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The Life and Times of Prince Charles Stuart, Count of Albany ..., Volum 1
Alexander Charles Ewald
Visualització completa - 1875
affected Alfieri answer appears arms arrival asked attended brother brought called Cardinal cause Charles conduct Countess Court danger daughter death desired Duke England English entered expected father Florence France French friends gave give given Government hand head Highlanders Highness Holiness honour hope Horace Mann husband interest Italy Jacobite King Kingsburgh known Lady late leave letter lived London look Lord Lord Elcho Macdonald Majesty Mann manner March matter ministers Miss nature never night occasion once Paris passed past person Pope present Pretender Prince quitted reason received refused regard remained replied rest returned Rome Royal says Scotland seems sent society soon spite stay Stuart taken thought tion told took treated Tuscany whilst whole wife wish woman writes York young
Pàgina 39 - MOURN, hapless Caledonia, mourn Thy banish'd peace, thy laurels torn ! Thy sons, for valour long renown'd, Lie slaughter'd on their native ground ; Thy hospitable roofs no more Invite the stranger to the door; In smoky ruins sunk they lie. The monuments of cruelty. The wretched owner sees afar His all become the prey of war ; Bethinks him of his babes and wife, Then smites his breast, and curses life. Thy swains are...
Pàgina 95 - O'Sullivan remaining with the boatmen. At nightfall, we marched towards Benbecula, being informed Scott had ordered the militia to come and join him. At midnight we came to a hut, where, by good fortune, we met with Miss Flora MacDonald, whom I formerly knew. I quitted the Prince at some distance from the hut, and went with a design to inform myself if the independent companies were to pass that way next day, as we had been informed.
Pàgina 47 - The pious mother, doom'd to death, Forsaken, wanders o'er the heath; The bleak wind whistles round her head, Her helpless orphans cry for bread; Bereft of shelter, food, and friend, She views the shades of night descend, And...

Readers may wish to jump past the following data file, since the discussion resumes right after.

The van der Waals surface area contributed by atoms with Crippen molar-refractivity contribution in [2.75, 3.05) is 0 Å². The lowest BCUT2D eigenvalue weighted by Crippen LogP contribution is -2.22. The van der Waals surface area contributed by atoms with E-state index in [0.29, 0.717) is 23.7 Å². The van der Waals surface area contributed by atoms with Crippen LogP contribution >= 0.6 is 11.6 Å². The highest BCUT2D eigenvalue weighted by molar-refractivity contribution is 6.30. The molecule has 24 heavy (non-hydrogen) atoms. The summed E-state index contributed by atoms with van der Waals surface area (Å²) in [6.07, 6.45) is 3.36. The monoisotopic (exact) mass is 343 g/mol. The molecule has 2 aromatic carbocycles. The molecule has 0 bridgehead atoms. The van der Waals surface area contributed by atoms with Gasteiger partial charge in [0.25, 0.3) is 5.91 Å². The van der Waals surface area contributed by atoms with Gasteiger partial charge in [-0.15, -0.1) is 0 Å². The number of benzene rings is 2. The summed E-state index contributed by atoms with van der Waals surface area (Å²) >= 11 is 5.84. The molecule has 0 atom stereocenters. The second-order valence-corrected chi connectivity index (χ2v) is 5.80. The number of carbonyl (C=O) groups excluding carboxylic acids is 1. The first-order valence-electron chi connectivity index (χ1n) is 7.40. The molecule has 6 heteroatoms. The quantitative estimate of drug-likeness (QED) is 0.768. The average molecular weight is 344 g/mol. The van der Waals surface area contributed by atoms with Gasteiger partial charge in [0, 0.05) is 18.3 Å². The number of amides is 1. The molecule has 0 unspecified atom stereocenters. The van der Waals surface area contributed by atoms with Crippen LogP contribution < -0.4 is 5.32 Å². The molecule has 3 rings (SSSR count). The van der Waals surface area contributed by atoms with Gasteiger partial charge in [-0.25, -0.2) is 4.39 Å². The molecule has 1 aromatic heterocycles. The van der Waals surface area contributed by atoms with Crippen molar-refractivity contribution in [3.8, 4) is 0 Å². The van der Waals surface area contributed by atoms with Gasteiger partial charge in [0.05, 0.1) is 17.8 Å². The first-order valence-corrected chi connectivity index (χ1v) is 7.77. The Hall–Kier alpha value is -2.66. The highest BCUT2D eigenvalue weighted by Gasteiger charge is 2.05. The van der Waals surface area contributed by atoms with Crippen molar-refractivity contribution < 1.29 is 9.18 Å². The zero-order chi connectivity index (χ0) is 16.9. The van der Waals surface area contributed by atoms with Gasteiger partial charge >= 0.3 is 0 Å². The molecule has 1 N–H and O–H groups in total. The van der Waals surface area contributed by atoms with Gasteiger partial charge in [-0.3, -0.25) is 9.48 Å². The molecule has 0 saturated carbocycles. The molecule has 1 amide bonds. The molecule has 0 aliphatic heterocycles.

Pàgina 43 - The moor was covered with blood ; and our men, what with killing the enemy, dabbling their feet in the blood, and splashing it about one another, looked like so many butchers.
Pàgina 138 - The cockade in his hat, and the buckles of his shoes were diamonds. The George which he wore at his bosom, and the order of St. Andrew, which he wore also, tied by a piece of green ribbon to one of the buttons of his waistcoat, were prodigiously illustrated with large brilliants — in short, he glittered all over like the star which they tell you appeared at his nativity...
Pàgina 47 - And stretch'd beneath the inclement skies Weeps o'er her tender babes and dies. While the warm blood bedews my veins. And unimpair'd remembrance reigns, Resentment of my country's fate Within my filial breast shall beat; And, spite of her insulting foe, My sympathizing verse shall flow:— " Mourn, hapless Caledonia ! mourn Thy banish'd peace, thy laurels torn !" VERSES ON A YOUNG LADY PLAYING ON A HABPSICHOBD, AND SINGING.
Pàgina 134 - Charlie's now awa, Safely owre the friendly main ; Mony a heart will break in twa, Should he ne'er come back again. Will you no...
Pàgina 258 - His complexion is of the fair tint, his eyes blue, his hair light brown, and the contour of his face a long oval. He is by no means thin, has a noble person, and a graceful manner.
Pàgina 86 - When Donald was asked, if ever the Prince used to give any particular toast, when they were taking a cup of cold water, or the like ; he said that the Prince very often drank to the Black Eye — by which, said Donald, he meant the second daughter of France, and I never heard him name any particular health but that alone. When he spoke of that lady — which he did frequently — he appeared to be more than ordinarily well pleased.
Pàgina 74 - ... impressed with the belief that they were fairies, who, according to highland tradition, are visible to men only from one twinkle of the eye-lid to another, she strove to refrain from the vibration, which she believed would occasion the strange and magnificent apparition to become invisible.